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Basins of Georgia
Altamaha River Basin
Chattahoochee - Flint River Basin
Blackwater River Basins
Coosa - Tallapoosa and Tennessee River Basins
Savannah River Basin

 


education: resources for k-12 teachers and students
river basins of georgia

by Gretchen Loeffler and Judy L. Meyer

Georgia's wealth of natural resources includes fourteen river basins, which support a rich diversity of native fish and mussel species. A river basin consists of the entire geographic area (hillside, valley, plain) from which water flows into the primary river. Rain falling within a river basin, or watershed, will run downhill until it reaches a stream. Small streams join other streams and eventually flow into a river and eventually that river flows into the sea. Large rivers are made up of an intricate network of smaller rivers and streams. Rivers not only provide habitat for fish, aquatic invertebrates, amphibians, and terrestrial fauna, but they are used for recreation, water supplies for communities, irrigation for agriculture, and transportation. The public has a vested interest in the protection and conservation of the waters in the state for they are a public resource, which is nonrenewable and critical to the integrity of the natural environments and public health in Georgia.

Georgia has a vast diversity of surface and groundwater resources. The EPA estimates that the state of Georgia has 44,056 miles of perennial streams, 23,906 miles of intermittent streams, and 603 miles of ditches and canals. Georgia has 4.8 million acres of wetlands, 425,582 acres of public lakes and reservoirs, 854 square miles of estuaries, and 100 miles of coastline. In 1995, groundwater made up 23 percent of the public water supply, 91 percent of drinking water sources, and 66 percent of irrigation use. The Coosa-Tallapoosa and Chattahoochee-Flint river basins encompass 38 percent of Georgia's total land area, provide drinking water to over 60 percent of the population, and supply 35 percent of the irrigation water for Georgia's agriculture. Populations in the northern part of Georgia rely heavily on surface water supplies, and populations south of the Fall Line rely mainly on groundwater supplies. Both surface and groundwater sources are highly susceptible to contamination from nonpoint source pollution, leaking landfills and underground storage tanks, and industrial processes. Some of the critical issues for long-term supply of ground water and surface water supplies include salt-water intrusion in the Upper Floridan aquifer in coastal Georgia, allocation of water equitably between Alabama and Florida, and meeting metropolitan Atlanta's water supply needs when the region is limited in surface water and groundwater sources. Two issues facing southwest Georgia are the depletion of the Clayton aquifer and the reductions in flow in the Flint River basin resulting from ground and surface water withdrawals for irrigation.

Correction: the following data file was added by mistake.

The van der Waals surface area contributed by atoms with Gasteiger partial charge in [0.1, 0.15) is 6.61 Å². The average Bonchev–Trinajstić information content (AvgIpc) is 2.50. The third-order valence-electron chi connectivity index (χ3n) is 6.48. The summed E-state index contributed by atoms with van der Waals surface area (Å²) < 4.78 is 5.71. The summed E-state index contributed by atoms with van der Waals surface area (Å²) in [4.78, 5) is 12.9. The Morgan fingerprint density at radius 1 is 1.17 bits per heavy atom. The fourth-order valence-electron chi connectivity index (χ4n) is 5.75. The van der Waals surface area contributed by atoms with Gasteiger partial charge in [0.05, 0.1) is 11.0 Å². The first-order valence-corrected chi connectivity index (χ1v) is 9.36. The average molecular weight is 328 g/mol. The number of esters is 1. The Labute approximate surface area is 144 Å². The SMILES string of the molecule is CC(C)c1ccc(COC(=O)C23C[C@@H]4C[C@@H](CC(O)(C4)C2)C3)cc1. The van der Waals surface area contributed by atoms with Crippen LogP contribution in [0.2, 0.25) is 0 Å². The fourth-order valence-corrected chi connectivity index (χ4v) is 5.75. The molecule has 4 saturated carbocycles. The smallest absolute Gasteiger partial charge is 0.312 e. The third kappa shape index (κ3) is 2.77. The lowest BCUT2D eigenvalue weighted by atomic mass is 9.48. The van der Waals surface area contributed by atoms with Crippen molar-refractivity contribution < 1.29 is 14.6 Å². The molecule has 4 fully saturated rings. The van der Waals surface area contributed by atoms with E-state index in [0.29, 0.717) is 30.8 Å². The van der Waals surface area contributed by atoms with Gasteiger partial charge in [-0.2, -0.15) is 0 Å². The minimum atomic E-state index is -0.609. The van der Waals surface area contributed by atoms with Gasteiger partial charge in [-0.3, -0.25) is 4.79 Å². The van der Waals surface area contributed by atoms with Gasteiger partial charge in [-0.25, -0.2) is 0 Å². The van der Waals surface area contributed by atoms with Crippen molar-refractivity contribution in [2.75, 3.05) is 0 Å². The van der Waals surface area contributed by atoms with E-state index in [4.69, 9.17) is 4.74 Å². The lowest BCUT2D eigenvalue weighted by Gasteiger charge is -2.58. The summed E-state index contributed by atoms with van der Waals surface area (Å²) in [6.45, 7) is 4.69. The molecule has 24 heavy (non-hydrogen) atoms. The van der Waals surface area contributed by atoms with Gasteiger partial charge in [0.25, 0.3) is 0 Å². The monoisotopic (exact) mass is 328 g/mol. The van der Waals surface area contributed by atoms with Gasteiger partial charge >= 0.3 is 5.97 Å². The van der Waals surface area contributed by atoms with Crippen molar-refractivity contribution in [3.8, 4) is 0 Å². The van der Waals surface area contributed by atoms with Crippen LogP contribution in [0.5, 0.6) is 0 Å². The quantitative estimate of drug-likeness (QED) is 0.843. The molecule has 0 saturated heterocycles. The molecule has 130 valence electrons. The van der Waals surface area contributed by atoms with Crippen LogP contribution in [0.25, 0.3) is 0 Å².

The fourteen river basins of Georgia will be described individually, under their official names. The rivers have been grouped according to drainage and geographic location. 1) The Oconee, Ocmulgee, and Altamaha rivers flow from the central part of Georgia to the Atlantic Ocean. 2) The Chattahoochee-Flint river basin flows through the highly urbanized Atlanta metropolitan area and eventually empties into the Gulf of Mexico. 3) The five blackwater rivers in Georgia's coastal plain were grouped together. These rivers are the Ogeechee, St. Mary's, Satilla, Ochlockonee, and the Suwanee Rivers. The Ogeechee, Satilla, and St. Mary's drain to the Atlantic Ocean, while the Suwanee and Ochlockonee are Gulf Coast drainages. 4) The richest diversity of native fishes is found in the Coosa-Tallapoosa and Tennessee river basins. The Coosa River begins in the Blue Ridge Mountains and Tallapoosa River in the Piedmont, and both flow into the Mobile River Basin in Alabama. The Tennessee River flows northward and enters the Mississippi River via the Ohio River. 5) The Savannah River begins at the confluence of the Seneca and Tugaloo Rivers in the northeast part of the state and forms the border between Georgia and South Carolina. The Savannah River empties into the Atlantic Ocean near the coastal city of Savannah. American Rivers, Nature Conservancy, Georgia River Network, Georgia Adopt-A-Stream, Georgia Canoeing Assocation, Trout Unlimited, National Wildlife Federation, and the Georgia Wildlife Federation are some of the many environmental, educational, and community action organizations working throughout the fourteen river basins of Georgia.

Additional Information

Water Quality in Georgia, 1998-1999. Report to the U.S. Environmental Protection Agency. Prepared by the Georgia Environmental Protection Division.

Georgia Rivers: An Initial Assessment. August 10, 1998. Georgia DNR.

Solley, W.B., R.R. Pierce, H.A. Perlman. 1998. Estimated use of water in the United States in 1995. USGS Circular 1200.

 

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